National Fisherman

A long-awaited federal report released Wednesday concludes that a large gold and copper mine in the Bristol Bay area poses significant risks to the region's thriving sockeye salmon runs and its people -- an assessment praised by environmental, fishing and Native groups as sound science and sharply criticized by the group trying to develop the proposed Pebble mine as rushed and flawed.
 
The Environmental Protection Agency has spent three years studying the potential impacts on salmon of a large, open pit mine in the Bristol Bay region, where half of the world's sockeye salmon are produced. The final report comes after two drafts, 1.1 million public comments and two reviews by an independent 12-member panel of experts.
 
Among EPA's findings, just building the mine would destroy between 24 to 94 miles of salmon-supporting streams and 1,300 to 5,350 acres of wetlands, ponds and lakes, depending on the mine's size.
 
"There are clear losses of habitat from the mine footprint and from the mining activities themselves," Dennis McLerran, administrator for EPA's Seattle-based region 10, said in an interview Wednesday. The lost habitat means "significant risks to fish and wildlife and the cultures that are there."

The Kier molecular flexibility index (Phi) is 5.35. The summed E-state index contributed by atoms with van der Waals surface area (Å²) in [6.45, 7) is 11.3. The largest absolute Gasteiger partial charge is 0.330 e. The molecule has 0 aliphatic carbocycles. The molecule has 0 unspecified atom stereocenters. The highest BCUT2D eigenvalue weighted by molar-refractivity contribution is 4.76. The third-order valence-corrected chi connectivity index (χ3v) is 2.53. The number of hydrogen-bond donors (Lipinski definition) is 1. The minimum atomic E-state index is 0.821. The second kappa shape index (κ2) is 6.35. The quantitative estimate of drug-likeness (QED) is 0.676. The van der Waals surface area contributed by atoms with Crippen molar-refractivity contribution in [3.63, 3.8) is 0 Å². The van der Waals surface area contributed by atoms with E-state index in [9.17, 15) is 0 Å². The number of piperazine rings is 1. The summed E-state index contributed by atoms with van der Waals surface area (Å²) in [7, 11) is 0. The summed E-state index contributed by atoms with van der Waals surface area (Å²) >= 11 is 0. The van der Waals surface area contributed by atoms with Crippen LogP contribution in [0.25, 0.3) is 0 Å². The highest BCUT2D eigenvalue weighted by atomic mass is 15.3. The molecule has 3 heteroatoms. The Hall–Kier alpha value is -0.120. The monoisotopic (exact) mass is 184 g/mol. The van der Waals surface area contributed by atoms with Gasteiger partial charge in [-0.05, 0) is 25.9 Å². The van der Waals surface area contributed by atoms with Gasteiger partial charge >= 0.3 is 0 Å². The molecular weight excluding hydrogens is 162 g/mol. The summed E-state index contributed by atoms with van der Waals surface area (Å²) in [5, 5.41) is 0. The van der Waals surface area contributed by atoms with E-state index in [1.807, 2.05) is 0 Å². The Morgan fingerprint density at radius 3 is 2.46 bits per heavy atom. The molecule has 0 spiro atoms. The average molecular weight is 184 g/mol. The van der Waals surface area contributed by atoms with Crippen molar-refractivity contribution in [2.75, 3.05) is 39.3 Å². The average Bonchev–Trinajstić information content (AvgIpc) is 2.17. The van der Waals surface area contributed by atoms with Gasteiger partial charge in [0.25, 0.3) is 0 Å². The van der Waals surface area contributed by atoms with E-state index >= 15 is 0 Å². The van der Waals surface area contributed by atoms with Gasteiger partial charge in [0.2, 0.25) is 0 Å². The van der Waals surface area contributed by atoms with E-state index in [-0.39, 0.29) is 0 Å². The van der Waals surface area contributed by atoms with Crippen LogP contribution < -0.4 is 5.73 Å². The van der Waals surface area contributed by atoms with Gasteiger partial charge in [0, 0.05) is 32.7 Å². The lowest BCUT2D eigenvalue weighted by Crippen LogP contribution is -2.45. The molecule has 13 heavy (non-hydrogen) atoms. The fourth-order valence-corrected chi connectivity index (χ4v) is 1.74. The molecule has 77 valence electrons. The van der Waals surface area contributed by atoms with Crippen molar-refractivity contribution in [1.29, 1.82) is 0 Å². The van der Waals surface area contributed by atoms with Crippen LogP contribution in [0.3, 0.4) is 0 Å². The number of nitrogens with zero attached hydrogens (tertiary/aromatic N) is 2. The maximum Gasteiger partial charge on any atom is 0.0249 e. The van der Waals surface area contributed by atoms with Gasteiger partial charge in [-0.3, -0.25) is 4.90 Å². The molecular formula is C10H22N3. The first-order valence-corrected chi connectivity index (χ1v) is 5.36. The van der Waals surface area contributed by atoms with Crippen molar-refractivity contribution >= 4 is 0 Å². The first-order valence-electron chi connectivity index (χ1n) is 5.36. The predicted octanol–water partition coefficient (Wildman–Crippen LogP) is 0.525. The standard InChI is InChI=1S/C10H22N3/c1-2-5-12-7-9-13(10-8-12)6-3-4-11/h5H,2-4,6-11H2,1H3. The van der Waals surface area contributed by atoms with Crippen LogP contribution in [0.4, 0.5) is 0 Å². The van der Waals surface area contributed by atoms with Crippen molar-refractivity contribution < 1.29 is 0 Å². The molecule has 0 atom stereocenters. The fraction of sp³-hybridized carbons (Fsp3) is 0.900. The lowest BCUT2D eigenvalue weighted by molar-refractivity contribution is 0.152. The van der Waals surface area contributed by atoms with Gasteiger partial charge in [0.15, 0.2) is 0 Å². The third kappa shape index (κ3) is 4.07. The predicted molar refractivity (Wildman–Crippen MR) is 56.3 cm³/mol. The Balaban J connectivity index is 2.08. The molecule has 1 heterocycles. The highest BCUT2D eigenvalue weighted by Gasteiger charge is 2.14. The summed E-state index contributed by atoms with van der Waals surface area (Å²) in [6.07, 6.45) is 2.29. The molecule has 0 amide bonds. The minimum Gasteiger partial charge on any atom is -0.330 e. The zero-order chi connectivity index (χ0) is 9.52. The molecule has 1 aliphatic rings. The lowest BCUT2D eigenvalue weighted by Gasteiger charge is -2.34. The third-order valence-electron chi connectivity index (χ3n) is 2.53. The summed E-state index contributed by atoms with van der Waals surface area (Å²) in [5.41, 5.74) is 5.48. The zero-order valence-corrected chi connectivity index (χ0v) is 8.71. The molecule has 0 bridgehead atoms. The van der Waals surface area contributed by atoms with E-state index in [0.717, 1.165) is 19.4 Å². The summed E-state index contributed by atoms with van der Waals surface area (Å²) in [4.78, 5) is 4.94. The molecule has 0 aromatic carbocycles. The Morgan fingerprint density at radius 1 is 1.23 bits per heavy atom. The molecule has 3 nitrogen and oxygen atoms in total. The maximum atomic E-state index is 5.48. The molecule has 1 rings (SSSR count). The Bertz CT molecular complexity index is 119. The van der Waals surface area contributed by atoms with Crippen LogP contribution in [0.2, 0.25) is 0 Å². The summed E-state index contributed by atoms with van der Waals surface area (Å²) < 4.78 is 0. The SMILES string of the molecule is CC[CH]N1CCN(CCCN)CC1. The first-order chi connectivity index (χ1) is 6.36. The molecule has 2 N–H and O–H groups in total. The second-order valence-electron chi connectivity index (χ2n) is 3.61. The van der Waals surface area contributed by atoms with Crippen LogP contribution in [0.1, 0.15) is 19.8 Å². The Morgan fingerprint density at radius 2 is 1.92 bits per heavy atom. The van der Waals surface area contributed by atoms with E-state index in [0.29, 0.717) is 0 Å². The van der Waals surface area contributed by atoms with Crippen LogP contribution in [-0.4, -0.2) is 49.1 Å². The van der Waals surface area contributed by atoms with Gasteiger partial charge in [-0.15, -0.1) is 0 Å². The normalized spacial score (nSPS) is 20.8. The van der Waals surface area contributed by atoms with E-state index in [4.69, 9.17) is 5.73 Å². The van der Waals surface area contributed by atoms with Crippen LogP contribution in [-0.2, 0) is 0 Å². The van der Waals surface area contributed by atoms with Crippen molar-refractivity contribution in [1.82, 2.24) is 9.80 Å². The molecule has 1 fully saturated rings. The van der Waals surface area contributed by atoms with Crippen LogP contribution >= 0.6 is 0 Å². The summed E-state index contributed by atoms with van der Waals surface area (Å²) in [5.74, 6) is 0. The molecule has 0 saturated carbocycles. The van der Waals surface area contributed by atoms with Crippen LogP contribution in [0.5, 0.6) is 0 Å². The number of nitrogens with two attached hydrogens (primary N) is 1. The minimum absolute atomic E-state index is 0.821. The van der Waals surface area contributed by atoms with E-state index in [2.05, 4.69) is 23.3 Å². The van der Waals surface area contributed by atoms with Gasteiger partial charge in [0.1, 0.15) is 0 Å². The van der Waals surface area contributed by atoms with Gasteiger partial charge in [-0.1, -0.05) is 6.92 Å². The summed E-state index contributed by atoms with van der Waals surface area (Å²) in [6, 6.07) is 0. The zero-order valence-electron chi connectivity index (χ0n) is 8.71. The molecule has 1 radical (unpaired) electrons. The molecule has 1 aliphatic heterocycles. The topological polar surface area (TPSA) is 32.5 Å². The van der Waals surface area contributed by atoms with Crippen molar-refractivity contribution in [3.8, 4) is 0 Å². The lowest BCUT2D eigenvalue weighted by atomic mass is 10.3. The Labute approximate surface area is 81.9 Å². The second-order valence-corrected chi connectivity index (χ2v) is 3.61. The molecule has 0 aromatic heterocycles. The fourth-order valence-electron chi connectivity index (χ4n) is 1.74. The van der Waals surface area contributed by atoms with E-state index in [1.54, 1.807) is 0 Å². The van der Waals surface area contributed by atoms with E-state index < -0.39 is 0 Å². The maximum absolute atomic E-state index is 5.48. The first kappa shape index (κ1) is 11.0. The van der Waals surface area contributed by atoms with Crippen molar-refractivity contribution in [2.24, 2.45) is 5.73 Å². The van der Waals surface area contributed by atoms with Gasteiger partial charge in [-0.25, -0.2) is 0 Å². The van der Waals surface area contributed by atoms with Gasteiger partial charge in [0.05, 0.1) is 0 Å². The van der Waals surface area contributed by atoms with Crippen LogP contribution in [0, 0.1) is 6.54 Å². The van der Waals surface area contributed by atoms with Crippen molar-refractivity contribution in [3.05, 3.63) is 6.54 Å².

Read the full story at Anchorage Daily News>>

National Fisherman Live

National Fisherman Live: 3/10/15

In this episode, Online Editor Leslie Taylor talks with Mike McLouglin, vice president of Dunlop Industrial and Protective Footwear.

National Fisherman Live: 2/24/15

In this episode:

March date set for disaster aid dispersal
Oregon LNG project could disrupt fishing
NOAA tweaks gear marking requirement
N.C. launches first commercial/recreational dock
Spiny lobster traps limits not well received

Inside the Industry

The New England Fishery Management Council  is soliciting applications for seats on the Northeast Trawl Survey Advisory Panel and the deadline to apply is July 31 at 5:00 p.m.

The panel will consist of 16 members including members of the councils and the Atlantic States Fishery Commission, industry experts, non-federal scientists and Northeast Fisheries Science Center scientists. Panel members are expected to serve for three years.

Read more...

Commercial salmon fishermen will have 12 hours to fish Oregon's lower Columbia River, starting at 7 p.m. tonight.

Biologists upgraded their forecast for the summer king run to 120,000, the largest since at least 1960.

Read more...
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